What Is Long-Tail Liability?
A long-tail liability is a type of liability that carries a long settlement period. Long-tail liabilities are likely to result in high incurred but not reported (IBNR) claims because it may take a long period of time for the claims to be settled.
Long-Tail Liability Explained
Whether a settlement period for an insurance claim is considered a long-tail liability or short term widely varies according to the type of risk being covered. Property insurance claims tend to be settled relatively quickly, while liability insurance claims are often classified as long-tail liabilities.
Insurers that offer liability insurance may see claims come in a long time after a claim event occurs. For example, a patient may sue a doctor months after a surgery if they think that medical malpractice has been involved. The long settlement period is the result of a variety of factors. Liability insurance claims can be for larger sums of money than other insurance claims, and may result in settlement offers as well as court cases. The insurance company will also want to examine the claim thoroughly to ensure that it is being made in good faith and is not fraudulent.
Insurance companies that offer coverage for risks that are considered long-tail may have higher investment income ratios (net investment income / earned premiums) than companies that offer coverage for short-term liabilities. This is because the gap between when the insurer receives the premium and when a claim is potentially made is greater for policies relating to product liability, medical malpractice, and reinsurance.
Policies covering long-tail liabilities tend to have higher loss ratios (losses incurred divided by earned premiums) and higher combined ratios (losses and loss adjustment expenses divided by earned premium). Combined ratios below 100% indicate that the insurer is making a profit from its underwriting activities.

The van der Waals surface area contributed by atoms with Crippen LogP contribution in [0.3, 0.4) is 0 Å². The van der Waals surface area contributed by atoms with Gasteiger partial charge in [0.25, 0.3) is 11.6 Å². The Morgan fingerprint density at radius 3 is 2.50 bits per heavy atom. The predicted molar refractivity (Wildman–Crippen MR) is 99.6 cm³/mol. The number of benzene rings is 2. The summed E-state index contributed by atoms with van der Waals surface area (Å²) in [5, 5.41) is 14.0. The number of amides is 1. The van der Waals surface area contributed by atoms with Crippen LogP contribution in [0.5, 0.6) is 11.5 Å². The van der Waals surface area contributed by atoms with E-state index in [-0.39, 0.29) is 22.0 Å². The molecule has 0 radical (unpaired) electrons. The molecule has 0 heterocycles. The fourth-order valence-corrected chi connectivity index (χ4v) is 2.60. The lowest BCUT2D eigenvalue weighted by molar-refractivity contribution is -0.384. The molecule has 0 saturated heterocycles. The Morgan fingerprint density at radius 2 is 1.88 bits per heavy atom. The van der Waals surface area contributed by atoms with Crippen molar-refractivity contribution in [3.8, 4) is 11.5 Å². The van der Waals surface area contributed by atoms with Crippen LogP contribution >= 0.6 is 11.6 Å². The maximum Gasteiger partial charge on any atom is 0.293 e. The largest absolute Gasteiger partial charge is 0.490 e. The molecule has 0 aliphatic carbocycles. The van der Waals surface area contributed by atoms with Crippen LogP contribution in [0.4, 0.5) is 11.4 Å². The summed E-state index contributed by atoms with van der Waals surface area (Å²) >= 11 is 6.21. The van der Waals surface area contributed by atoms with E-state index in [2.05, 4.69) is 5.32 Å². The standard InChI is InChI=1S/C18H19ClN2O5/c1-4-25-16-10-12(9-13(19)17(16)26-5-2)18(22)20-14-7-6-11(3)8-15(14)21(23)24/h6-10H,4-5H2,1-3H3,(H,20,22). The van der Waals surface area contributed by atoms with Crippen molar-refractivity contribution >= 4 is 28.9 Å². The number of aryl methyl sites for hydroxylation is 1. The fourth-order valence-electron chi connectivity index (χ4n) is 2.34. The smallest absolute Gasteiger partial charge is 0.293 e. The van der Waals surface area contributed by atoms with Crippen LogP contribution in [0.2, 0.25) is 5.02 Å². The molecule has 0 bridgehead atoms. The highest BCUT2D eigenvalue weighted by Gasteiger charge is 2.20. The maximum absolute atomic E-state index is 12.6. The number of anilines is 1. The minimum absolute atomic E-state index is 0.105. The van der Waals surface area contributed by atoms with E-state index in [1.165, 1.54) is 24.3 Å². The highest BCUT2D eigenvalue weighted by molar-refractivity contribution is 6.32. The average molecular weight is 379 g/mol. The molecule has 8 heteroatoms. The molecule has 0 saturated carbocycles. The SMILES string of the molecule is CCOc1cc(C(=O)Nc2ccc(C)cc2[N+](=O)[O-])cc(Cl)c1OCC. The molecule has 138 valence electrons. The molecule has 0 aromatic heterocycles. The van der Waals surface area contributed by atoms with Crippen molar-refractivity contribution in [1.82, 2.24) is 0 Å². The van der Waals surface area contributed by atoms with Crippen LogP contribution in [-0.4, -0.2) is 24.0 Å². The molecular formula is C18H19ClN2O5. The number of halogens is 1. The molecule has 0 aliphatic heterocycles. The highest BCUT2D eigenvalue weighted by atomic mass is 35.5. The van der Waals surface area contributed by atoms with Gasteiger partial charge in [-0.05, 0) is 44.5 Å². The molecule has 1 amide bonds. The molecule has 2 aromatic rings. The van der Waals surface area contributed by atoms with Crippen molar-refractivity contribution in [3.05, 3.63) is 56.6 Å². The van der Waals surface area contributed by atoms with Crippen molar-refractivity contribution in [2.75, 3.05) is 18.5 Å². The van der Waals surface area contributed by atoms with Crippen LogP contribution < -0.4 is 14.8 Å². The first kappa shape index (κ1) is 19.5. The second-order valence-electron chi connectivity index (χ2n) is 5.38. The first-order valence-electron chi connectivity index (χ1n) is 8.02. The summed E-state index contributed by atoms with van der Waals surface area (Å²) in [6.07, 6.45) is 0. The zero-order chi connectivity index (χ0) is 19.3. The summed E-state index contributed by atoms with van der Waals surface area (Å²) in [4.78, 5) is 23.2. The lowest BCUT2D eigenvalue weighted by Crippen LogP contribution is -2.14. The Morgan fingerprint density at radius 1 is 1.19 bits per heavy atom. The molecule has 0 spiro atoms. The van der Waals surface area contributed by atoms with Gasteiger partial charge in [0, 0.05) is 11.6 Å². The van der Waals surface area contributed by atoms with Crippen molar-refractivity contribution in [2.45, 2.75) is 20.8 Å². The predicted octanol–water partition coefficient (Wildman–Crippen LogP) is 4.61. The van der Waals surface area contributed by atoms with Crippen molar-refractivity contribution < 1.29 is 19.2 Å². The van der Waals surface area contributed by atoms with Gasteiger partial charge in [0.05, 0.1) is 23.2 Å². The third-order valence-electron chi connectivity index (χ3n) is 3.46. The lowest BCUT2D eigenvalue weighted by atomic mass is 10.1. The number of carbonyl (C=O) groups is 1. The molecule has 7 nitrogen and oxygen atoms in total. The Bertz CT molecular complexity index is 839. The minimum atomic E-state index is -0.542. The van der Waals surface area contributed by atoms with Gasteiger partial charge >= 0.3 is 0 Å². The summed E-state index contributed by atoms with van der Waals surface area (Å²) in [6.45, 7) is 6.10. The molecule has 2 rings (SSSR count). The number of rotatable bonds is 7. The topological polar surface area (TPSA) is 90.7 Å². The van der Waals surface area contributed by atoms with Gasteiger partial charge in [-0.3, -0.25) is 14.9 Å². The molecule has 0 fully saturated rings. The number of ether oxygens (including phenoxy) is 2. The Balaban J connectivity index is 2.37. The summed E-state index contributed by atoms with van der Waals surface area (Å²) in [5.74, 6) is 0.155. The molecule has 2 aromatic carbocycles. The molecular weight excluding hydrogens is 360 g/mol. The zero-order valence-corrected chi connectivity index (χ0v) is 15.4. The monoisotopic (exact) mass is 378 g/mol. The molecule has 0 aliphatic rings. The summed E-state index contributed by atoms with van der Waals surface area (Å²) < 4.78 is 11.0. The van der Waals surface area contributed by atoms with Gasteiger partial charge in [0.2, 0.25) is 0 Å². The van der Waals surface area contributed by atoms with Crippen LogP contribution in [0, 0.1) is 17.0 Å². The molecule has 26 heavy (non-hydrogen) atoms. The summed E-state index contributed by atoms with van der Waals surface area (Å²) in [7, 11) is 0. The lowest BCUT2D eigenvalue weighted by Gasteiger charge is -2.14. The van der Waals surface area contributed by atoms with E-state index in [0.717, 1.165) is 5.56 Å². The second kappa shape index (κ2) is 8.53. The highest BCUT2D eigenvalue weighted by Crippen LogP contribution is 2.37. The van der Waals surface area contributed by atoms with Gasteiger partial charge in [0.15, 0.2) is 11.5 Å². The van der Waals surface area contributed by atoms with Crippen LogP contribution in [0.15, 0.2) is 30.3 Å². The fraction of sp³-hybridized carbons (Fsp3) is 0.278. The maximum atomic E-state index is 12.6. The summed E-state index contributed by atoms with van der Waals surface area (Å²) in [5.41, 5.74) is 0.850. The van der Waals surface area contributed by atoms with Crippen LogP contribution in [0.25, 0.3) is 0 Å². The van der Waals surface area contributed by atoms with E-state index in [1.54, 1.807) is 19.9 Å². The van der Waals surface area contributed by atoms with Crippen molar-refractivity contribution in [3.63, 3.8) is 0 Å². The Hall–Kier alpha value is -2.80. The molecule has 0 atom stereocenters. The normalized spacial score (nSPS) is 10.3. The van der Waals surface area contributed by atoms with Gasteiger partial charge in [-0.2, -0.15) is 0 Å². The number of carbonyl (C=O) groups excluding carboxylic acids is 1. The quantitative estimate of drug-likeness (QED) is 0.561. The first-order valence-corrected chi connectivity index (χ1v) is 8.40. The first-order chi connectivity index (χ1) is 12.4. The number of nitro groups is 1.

Some common examples of long-tail liability claims include occupational disease claims, such as asbestos and environmental claims that involve air pollution exposure over many years. Medical malpractice, employment discrimination, child abuse, and cyber liability are also considered long-tail liabilities.
Long-Tail Liability and Business Records
Since it can be years, or even decades, before a claim is made and makes its way through courts, companies that face the potential of long-tail liability claims should be careful with old records and keep them until an effort has been made to determine if insurance policies, or evidence of insurance policies, is among them. This is so because if a company is unable to locate an old liability policy, it must rely instead on secondary evidence to show that a policy existed and that it was lost or destroyed without intent to defraud the insurer. Such evidence could include corporate minutes, accounting ledgers, annual reports, internal memoranda, transactional records, and even personal appointment calendars – but nothing is more important than locating the policy number itself.